CHB is a sample of Han Chinese people from Beijing, CHA is a sample of Chinese Americans from Texas, and TWN is a subset of CHA referred to as "Chinese Americans from Taiwan". The PCA shows clear Northern Han and Southern Han clusters, although the southern cluster is more diffuse. The distribution of the CHA samples corresponds with their regional origin within China; 7 of the 23 CHA samples fall within the Northern Han cluster, which corresponds to the 6 Chinese Americans who indicated they were of Northern Chinese origin. The "Southern Han" CHA samples also form two separate clusters which appear to correspond to Central and South China.
    Last edited by okarinaofsteiner; 09-12-2020 at 05:41 AM.

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    Genetic Structure of the Han Chinese Population Revealed by Genome-wide SNP Variation from 2009

    Abstract

    Population stratification is a potential problem for genome-wide association studies (GWAS), confounding results and causing spurious associations. Hence, understanding how allele frequencies vary across geographic regions or among subpopulations is an important prelude to analyzing GWAS data. Using over 350,000 genome-wide autosomal SNPs in over 6000 Han Chinese samples from ten provinces of China, our study revealed a one-dimensional ‘‘north-south’’ population structure and a close correlation between geography and the genetic structure of the Han Chinese. The north-south population structure is consistent with the historical migration pattern of the Han Chinese population. Metropolitan cities in China were, however, more diffused ‘‘outliers,’’ probably because of the impact of modern migration of peoples.

    At a very local scale within the Guangdong province, we observed evidence of population structure among dialect groups, probably on account of endogamy within these dialects. Via simulation, we show that empirical levels of population structure observed across modern China can cause spurious associations in GWAS if not properly handled. In the Han Chinese, geographic matching is a good proxy for genetic matching, particularly in validation and candidate-gene studies in which population stratification cannot be directly accessed and accounted for because of the lack of genome-wide data, with the exception of the metropolitan cities, where geographical location is no longer a good indicator of ancestral origin. Our findings are important for designing GWAS in the Chinese population, an activity that is expected to intensify greatly in the near future.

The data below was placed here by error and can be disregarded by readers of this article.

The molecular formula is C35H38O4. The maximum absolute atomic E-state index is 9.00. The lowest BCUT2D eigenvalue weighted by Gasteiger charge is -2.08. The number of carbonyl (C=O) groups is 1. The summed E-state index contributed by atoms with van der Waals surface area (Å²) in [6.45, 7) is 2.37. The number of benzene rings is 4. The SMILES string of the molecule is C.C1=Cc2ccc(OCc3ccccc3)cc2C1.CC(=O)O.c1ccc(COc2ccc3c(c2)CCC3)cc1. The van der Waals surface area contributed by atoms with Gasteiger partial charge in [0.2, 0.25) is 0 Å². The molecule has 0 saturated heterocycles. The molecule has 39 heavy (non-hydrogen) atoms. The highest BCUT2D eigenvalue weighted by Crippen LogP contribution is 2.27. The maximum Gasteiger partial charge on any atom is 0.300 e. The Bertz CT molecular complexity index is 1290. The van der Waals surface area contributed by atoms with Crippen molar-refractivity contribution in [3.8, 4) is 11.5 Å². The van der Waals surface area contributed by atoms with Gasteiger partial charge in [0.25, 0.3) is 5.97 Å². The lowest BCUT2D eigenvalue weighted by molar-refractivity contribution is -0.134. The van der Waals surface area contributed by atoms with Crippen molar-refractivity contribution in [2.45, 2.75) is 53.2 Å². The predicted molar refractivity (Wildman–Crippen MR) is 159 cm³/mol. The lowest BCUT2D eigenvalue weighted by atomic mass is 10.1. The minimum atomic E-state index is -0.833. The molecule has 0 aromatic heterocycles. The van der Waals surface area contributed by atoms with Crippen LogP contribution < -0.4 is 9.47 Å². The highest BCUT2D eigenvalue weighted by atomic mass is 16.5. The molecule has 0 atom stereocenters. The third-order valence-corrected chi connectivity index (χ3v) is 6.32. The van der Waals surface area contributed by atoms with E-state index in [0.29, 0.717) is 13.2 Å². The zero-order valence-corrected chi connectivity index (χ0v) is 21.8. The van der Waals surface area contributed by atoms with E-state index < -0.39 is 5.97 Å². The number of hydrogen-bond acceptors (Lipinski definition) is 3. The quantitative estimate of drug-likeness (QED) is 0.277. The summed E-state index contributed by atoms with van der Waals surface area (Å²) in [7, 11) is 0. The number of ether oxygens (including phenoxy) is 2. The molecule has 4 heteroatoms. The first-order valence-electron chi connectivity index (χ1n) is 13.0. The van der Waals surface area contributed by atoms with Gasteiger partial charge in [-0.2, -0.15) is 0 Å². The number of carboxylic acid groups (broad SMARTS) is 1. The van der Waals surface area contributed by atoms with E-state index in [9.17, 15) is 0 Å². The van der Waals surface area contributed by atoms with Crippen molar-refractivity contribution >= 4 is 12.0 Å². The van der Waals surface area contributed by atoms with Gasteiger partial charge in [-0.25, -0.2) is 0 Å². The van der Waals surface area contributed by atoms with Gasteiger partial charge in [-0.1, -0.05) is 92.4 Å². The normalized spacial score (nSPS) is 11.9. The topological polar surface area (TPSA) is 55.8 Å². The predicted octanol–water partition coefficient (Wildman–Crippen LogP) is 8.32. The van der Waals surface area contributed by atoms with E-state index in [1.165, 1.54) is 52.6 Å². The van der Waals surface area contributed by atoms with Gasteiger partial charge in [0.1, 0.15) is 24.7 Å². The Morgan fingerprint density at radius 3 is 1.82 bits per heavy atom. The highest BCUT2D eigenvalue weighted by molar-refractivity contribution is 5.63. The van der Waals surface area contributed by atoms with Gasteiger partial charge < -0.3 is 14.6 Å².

North-South Structure among Han Chinese. a) Selected Chinese provinces. b) CHB (Beijing university students, purple), Shanghai (orange), and Singapore (yellow). c) Guangdong dialect groups- Cantonese, Hakka, and Teochew.
     


    Map of selected provinces and where they plot on the PCA
     


    Another visualization of the north-south differences among Han subgroups. Red = SEA-like, yellow = Japanese-like, brown = "Continental"